“You must remember that space is large; it is even larger than Texas.” — Werner von Braun, the great rocket scientist. I don’t know if you could persuade a true Texan of this, or even me, after I rode my bicycle across the state.
My first major landmark the next day was a sign declaring I was about to enter Texas. I stopped, of course. I had now bicycled through four states: California, Nevada, Arizona and New Mexico. Texas with its heat, thunderstorms, hailstorms,and tornadoes was next.
I knew something about distances in the state. I had driven across it twice. I also knew a little about the weather. In search of the perfect steak on one of my trips, I barely escaped a flash flood. A day later it was hailstones the size of hardballs. In the early 80s, I taught a workshop in Houston, Texas on using long distance bicycle trips as fundraisers. None of this, however, prepared me for bicycling across the state.
Sometimes it is best not to know too much about what you are getting into. A lot of adventures would be missed.
I climbed back on my bike and spontaneously broke into the song, All My Ex’s Live in Texas. George Strait had made the country-western tune popular a couple of years earlier and I had been singing it with flair ever since. My first wife lived outside of Houston.
My initial view of the state surprised me. Where I had expected scrub brush and cacti, large farms stretched into the distance. Huge, insect-like, irrigations systems crawled across the land shooting long showers of water over several acres at a time. Plowed areas were so red they reminded me of the laterite soils of the West African rain forests, where I had served as a Peace Corps Volunteer.
Cotton was king here. The crop had been harvested the previous fall but scroungy grey cotton balls could still be seen clinging desperately to weeds just off the highway. Bicyclists, who live on highway shoulders, tend to notice such things, along with dead animals and broken auto parts. And they have a lot of time to contemplate what they see.
I biked on through the small town of Plains and on to Brownfield. Natural landmarks are few and far between in flat country. I came to rely on two man-made additions to the skyline: water towers and grain elevators. Almost every town in the Texas dry-country had a water tower, which would proudly display its name. Many farming towns with rail connections also had grain elevators. Both of these structures reach for the sky. My challenge was to dampen my Pavlovian responses and not get too excited about food and drinks when I first spotted them. Usually, they were miles away. I’d arrive at DQ (Dairy Queen), when I arrived at DQ.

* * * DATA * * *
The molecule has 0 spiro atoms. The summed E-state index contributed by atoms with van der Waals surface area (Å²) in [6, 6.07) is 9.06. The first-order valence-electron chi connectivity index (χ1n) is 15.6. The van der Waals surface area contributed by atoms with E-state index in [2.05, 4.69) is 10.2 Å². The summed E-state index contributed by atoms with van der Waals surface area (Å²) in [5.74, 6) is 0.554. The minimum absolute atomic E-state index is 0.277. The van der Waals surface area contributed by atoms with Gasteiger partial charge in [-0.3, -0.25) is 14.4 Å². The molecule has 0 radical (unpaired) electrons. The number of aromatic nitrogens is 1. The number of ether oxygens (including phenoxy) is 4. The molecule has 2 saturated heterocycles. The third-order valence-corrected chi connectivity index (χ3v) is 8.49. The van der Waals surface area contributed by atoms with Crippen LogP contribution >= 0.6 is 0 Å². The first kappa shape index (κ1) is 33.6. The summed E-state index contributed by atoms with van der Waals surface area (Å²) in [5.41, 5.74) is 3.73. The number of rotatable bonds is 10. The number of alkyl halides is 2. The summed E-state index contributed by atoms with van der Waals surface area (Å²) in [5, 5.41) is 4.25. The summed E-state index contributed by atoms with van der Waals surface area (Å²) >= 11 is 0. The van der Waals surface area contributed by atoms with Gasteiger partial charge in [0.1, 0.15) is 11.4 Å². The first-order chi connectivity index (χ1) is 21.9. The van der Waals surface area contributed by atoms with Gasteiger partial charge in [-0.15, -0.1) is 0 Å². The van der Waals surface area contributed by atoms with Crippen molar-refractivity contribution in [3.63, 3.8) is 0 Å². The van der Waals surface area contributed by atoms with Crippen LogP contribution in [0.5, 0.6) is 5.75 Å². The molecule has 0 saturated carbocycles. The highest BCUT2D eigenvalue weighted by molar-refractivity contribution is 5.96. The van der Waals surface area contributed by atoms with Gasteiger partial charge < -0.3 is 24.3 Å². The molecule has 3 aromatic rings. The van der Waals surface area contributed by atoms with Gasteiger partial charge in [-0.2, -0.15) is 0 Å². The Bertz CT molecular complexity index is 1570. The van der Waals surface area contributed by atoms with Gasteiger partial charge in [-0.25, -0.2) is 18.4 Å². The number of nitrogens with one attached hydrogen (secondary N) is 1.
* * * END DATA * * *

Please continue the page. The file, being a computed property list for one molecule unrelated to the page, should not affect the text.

That night, billowing dark clouds stretched across the sky. There was a tornado watch on, the first of several I would face. To prepare myself, I went in search of a beer. Unfortunately, Brownfield was a dry town. Blue Laws were still in effect and there was no booze available, at least publicly. I’m pretty sure that 99%, or more, of the adults in town drank. Luckily, someone directed me to a liquor store drive-through a few miles outside of town. The clerk laughed when I rode my bike through. As I recall, they only sold their beer in cases or six-packs. Darn.
There was a spectacular thunder and lightning storm that night, but fortunately no tornadoes. I only had to drink three beers out of the six-pack.
I awoke to a clear, warm day and bicycled 47 miles into Post, a town that had been founded by CW Post of cereal fame in 1907 as a utopian experiment. There were to be no whores or alcohol in town. People could eat all the cereal they wanted. Post was something of a fanatic when it came to breakfast food. He thought his Grape Nuts product could cure appendicitis. (Don’t try this at home, kids.)
Post picked up his ideas on the curative properties of his products from another cereal magnate, John Harvey Kellogg. My favorite health food advocate of the time, however, was the Presbyterian minister, Sylvester Graham. The good reverend thought his creation, Graham Crackers, would curb people’s sexual appetites.
It’s something you might want to think about the next time you scarf down a S’more.
NEXT BLOG: I leave Post and find sizzling heat, high winds, and a misplaced rattlesnake.
A final note: A friend of mine who lives in Alaska, David McElroy, has recently finished a book of poetry, Mark Making, that is now available for preorder. David somehow combines working as a bush pilot and extensive travel with writing poems. According to the publisher:
“He has been published in national journals and has a previous book of poems called Making It Simple. He is an award winner of grants from the National Council on the Arts and the State of Alaska Council on the Arts and Humanities.”
I quite enjoy his work, and you may, as well. If you are interested, here is the preorder information. When you arrive at Finishing Line Press, just type in Mark Making in the search box at top.